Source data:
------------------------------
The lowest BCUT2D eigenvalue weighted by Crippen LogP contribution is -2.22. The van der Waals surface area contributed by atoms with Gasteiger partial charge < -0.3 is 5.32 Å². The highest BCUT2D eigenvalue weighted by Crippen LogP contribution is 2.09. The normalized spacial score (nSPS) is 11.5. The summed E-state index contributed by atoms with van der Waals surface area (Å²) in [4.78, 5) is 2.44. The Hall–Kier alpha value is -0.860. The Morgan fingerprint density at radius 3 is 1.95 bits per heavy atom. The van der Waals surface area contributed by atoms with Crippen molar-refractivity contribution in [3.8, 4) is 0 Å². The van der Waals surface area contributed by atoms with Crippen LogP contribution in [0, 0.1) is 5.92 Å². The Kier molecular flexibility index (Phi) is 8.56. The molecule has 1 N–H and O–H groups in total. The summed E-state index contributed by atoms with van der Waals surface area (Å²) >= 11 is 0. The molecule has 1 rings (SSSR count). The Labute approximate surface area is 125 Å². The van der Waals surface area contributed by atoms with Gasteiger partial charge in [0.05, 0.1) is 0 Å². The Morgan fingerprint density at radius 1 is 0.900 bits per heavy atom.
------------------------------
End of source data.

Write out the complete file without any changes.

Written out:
The lowest BCUT2D eigenvalue weighted by Crippen LogP contribution is -2.22. The van der Waals surface area contributed by atoms with Gasteiger partial charge < -0.3 is 5.32 Å². The highest BCUT2D eigenvalue weighted by Crippen LogP contribution is 2.09. The normalized spacial score (nSPS) is 11.5. The summed E-state index contributed by atoms with van der Waals surface area (Å²) in [4.78, 5) is 2.44. The Hall–Kier alpha value is -0.860. The Morgan fingerprint density at radius 3 is 1.95 bits per heavy atom. The van der Waals surface area contributed by atoms with Crippen molar-refractivity contribution in [3.8, 4) is 0 Å². The van der Waals surface area contributed by atoms with Crippen LogP contribution in [0, 0.1) is 5.92 Å². The Kier molecular flexibility index (Phi) is 8.56. The molecule has 1 N–H and O–H groups in total. The summed E-state index contributed by atoms with van der Waals surface area (Å²) >= 11 is 0. The molecule has 1 rings (SSSR count). The Labute approximate surface area is 125 Å². The van der Waals surface area contributed by atoms with Gasteiger partial charge in [0.05, 0.1) is 0 Å². The Morgan fingerprint density at radius 1 is 0.900 bits per heavy atom.